Brief Biography of the Speaker: Prof. Paul G. Mezey is the Canada Research Chair in Scientific Modeling and Simulation, Department of Chemistry, Memorial University, St. John’s, NL Canada.
For over twenty years, he is the Editor-in-Chief of the Journal of Mathematical Chemistry (Springer).
Prof. Mezey is Foreign Member of the Hungarian Academy of Sciences, and Full Member of the European Academy of Sciences, Arts, and Humanities, Paris.
He is also permanent Guest Professor at the University of Budapest, Hungary and the Babes-Bolyai University, Cluj, Romania.
His research fields are Molecular Informatics, Theoretical and Computational Chemistry, applied in molecular design, in medicine, and nanostructure research.
Prof. Mezey is author of over 420 scientific publications, two books, Potential Energy Hypersurfaces; Elsevier: Amsterdam, 1987, and Shape in Chemistry: An Introduction to Molecular Shape and Topology; VCH-Wiley: New York, 1993.
Dr. Mezey received most of his early education in Budapest, Hungary. As a child, he had to mature early in the 1956 Hungarian Revolution, later he became Hungarian Champion in the Junior Rowing-4 team.
His highest degrees are a PhD in Chemistry (U. Budapest, Hungary, 1972) and a DSc in Mathematics (U. Saskatchewan, Canada 1985).
Scientific Associate, Peptide Chemistry Research Group, Hungarian Academy of Sciences (1969-73).
PDF at the University of Toronto, Canada and at the Centre de Mécanique Ondulatoire Appliquée, Paris, France (1973-76).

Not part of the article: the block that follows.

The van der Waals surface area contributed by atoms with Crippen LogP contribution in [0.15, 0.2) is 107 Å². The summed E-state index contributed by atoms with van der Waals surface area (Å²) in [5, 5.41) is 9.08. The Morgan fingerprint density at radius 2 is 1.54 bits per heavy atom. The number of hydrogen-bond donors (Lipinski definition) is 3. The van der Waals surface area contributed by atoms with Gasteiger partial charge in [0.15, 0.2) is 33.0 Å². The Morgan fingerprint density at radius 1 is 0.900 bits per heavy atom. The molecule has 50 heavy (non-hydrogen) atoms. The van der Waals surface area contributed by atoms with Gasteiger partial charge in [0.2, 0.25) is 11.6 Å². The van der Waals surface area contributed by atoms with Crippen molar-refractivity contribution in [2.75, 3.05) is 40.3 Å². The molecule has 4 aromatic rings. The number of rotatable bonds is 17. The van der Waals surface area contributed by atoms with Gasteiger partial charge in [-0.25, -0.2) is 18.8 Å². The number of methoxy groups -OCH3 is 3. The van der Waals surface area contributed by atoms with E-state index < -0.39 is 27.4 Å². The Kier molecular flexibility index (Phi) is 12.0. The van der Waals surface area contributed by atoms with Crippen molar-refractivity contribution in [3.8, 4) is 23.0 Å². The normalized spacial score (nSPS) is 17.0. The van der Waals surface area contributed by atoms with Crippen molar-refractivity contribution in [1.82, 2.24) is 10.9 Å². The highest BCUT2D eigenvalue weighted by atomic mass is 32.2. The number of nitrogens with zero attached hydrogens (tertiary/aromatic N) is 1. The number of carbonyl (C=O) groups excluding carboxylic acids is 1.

From 1977 he has been permanent faculty of the Department of Chemistry, University of Saskatchewan, Canada, from 1982 Full Professor. In 2003 he moved to take a Full Professor and a distinguished Canada Research Chair (Tier 1) position in Scientific Modelling and Simulation at the Memorial University, St. John’s, NL, Canada, continuing today.
He has served as Vice President of the World Association of Theoretical Organic Chemists, 1990-96, as Foreign Member, Institute of Fundamental Chemistry, Kyoto University, Japan, 1991-1998, as Secretary General of CODATA (International body for Data in Science, UNESCO/ICSU) Paris, 1998-2004, he received the Japan Society for Promotion of Science Award, 1987, and the Albert Szent-Györgyi Award of the Republic of Hungary, 2002, among other awards.
Main research achievements:
Mezey’s Holographic Electron Density Theorem is at the center of the new field of Molecular Informatics (each positive volume part of the electron density cloud contains the complete molecular information), this advance has received several international awards; his Fuzzy Molecular Fragment and Universal Molecule Models, his Molecular Similarity Measures, his Symmetry-Deficiency and Chirality Measures, and his ADMA macromolecular quantum chemistry method that provides linear-scaling, ab initio quality quantum chemistry results for proteins, applied in drug design and molecular engineering, are the most quoted.
He has given over 200 invited conference lectures in over 20 countries.